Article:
1) Write the book! (When I need a break from going over drafts, write something else!) That way I am now aiming at having a novel and a collection (short stories, poems, nano-fiction etc.) ready at roughly the same time. Currently the YA novel is perhaps 90% done, the collection 50% done.

    2) On the short story/poetry/nano-fiction front, use my work this year as an opportunity to network. Enter competitions, submit to magazines etc.

    3) Build up my presence on the internet using twitter, my website etc. (Currently, I have just passed 12,000 hits on my website in under a year.)

    4) Build up name recognition through becoming a regular podcast contributor and narrator.

    Then…

    1) Prior to publishing, narrate the novel in 30-45 minute chunks (I cannot recommend Blue Snowball microphones highly enough). Once I have that finished, print enough hard copies to start selling locally and set up sales pages for Kindle and other e-versions.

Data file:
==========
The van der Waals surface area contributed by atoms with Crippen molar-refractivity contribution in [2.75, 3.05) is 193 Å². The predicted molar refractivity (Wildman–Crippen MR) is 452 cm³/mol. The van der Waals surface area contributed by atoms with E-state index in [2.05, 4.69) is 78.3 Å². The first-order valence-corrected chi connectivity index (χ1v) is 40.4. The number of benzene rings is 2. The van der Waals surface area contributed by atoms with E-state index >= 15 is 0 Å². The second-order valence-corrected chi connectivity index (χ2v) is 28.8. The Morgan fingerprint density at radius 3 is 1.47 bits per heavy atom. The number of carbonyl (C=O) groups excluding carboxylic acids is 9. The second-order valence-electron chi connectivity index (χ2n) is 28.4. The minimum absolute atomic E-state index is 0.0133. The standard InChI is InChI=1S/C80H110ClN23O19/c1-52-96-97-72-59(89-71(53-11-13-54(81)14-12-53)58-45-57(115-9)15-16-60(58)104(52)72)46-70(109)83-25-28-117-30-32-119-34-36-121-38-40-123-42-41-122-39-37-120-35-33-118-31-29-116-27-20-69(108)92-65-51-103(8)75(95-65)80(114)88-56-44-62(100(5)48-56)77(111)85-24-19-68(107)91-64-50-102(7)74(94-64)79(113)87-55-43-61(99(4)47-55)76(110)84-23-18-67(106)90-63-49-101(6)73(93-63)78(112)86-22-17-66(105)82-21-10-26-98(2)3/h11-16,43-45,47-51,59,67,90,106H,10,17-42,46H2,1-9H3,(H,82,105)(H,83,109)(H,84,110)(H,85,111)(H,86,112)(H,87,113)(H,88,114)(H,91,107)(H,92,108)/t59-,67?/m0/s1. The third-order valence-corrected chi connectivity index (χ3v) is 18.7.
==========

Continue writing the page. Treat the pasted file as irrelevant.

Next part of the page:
2) Put the audio version of the novel on a free site (probably Podiobooks) on a weekly basis. Each episode will provide a link to sales pages for the hard copies and e-reader versions, for those who cannot wait each week.

    3) I will then hit the indy bookstores. I am planning on having the audio version on personalised flash drives, this will be my “bribe” to booksellers. Hopefully it will make me stand out and will get a good reaction.

    I am still working on my marketing strategy, but that’s where I am for now…

  8. Christine, much of this my husband, a new author, and I, a new publisher, have learned the hard way – the way of exhaustive bunny trails and didn’t know what we didn’t know. Please let us know when you’re in Austin – I know a hauntingly fabulous mocha dive.
    Thank you, Christine, for clearing the cobwebs of the clutter of this new world.

  9. aidabrassington says:

    I’d be interested in seeing what kind of marketing plan B&N would want. My guess is that my own personal marketing plan is not going to be impressive to B&N!! Any chance you might consider covering that in the future?

    1. christinerose says:

      I think that’s a great idea. I’ll put it on the schedule. Thanks for the suggestion.